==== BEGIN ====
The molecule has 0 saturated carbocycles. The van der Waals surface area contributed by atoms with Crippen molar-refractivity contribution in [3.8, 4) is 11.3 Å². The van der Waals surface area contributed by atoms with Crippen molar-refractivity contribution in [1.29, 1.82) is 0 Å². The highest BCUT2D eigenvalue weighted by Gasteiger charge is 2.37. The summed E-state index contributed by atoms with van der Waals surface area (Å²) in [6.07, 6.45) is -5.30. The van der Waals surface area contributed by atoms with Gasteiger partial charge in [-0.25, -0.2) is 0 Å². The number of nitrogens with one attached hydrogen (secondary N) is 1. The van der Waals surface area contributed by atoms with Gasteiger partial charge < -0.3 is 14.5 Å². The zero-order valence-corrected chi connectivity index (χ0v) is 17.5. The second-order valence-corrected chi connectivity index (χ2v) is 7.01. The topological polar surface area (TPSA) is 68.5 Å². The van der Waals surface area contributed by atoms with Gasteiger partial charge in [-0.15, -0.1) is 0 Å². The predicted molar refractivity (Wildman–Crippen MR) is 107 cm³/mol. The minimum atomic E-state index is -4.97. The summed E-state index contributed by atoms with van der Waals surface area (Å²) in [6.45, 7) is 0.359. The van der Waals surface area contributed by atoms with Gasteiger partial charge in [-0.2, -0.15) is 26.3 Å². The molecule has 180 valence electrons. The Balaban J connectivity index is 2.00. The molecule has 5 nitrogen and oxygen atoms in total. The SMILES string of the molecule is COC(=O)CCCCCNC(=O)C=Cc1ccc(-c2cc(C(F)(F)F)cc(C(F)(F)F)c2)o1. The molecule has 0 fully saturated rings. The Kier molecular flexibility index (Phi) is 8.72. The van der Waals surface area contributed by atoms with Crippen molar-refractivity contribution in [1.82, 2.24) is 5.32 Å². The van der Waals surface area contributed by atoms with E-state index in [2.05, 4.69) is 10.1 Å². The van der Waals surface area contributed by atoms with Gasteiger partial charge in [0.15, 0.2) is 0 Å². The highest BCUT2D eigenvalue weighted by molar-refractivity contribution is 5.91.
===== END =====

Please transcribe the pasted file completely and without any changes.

The molecule has 0 saturated carbocycles. The van der Waals surface area contributed by atoms with Crippen molar-refractivity contribution in [3.8, 4) is 11.3 Å². The van der Waals surface area contributed by atoms with Crippen molar-refractivity contribution in [1.29, 1.82) is 0 Å². The highest BCUT2D eigenvalue weighted by Gasteiger charge is 2.37. The summed E-state index contributed by atoms with van der Waals surface area (Å²) in [6.07, 6.45) is -5.30. The van der Waals surface area contributed by atoms with Gasteiger partial charge in [-0.25, -0.2) is 0 Å². The number of nitrogens with one attached hydrogen (secondary N) is 1. The van der Waals surface area contributed by atoms with Gasteiger partial charge < -0.3 is 14.5 Å². The zero-order valence-corrected chi connectivity index (χ0v) is 17.5. The second-order valence-corrected chi connectivity index (χ2v) is 7.01. The topological polar surface area (TPSA) is 68.5 Å². The van der Waals surface area contributed by atoms with Gasteiger partial charge in [-0.15, -0.1) is 0 Å². The predicted molar refractivity (Wildman–Crippen MR) is 107 cm³/mol. The minimum atomic E-state index is -4.97. The summed E-state index contributed by atoms with van der Waals surface area (Å²) in [6.45, 7) is 0.359. The van der Waals surface area contributed by atoms with Gasteiger partial charge in [-0.2, -0.15) is 26.3 Å². The molecule has 180 valence electrons. The Balaban J connectivity index is 2.00. The molecule has 5 nitrogen and oxygen atoms in total. The SMILES string of the molecule is COC(=O)CCCCCNC(=O)C=Cc1ccc(-c2cc(C(F)(F)F)cc(C(F)(F)F)c2)o1. The molecule has 0 fully saturated rings. The Kier molecular flexibility index (Phi) is 8.72. The van der Waals surface area contributed by atoms with Crippen molar-refractivity contribution in [1.82, 2.24) is 5.32 Å². The van der Waals surface area contributed by atoms with E-state index in [2.05, 4.69) is 10.1 Å². The van der Waals surface area contributed by atoms with Gasteiger partial charge in [0.15, 0.2) is 0 Å². The highest BCUT2D eigenvalue weighted by molar-refractivity contribution is 5.91.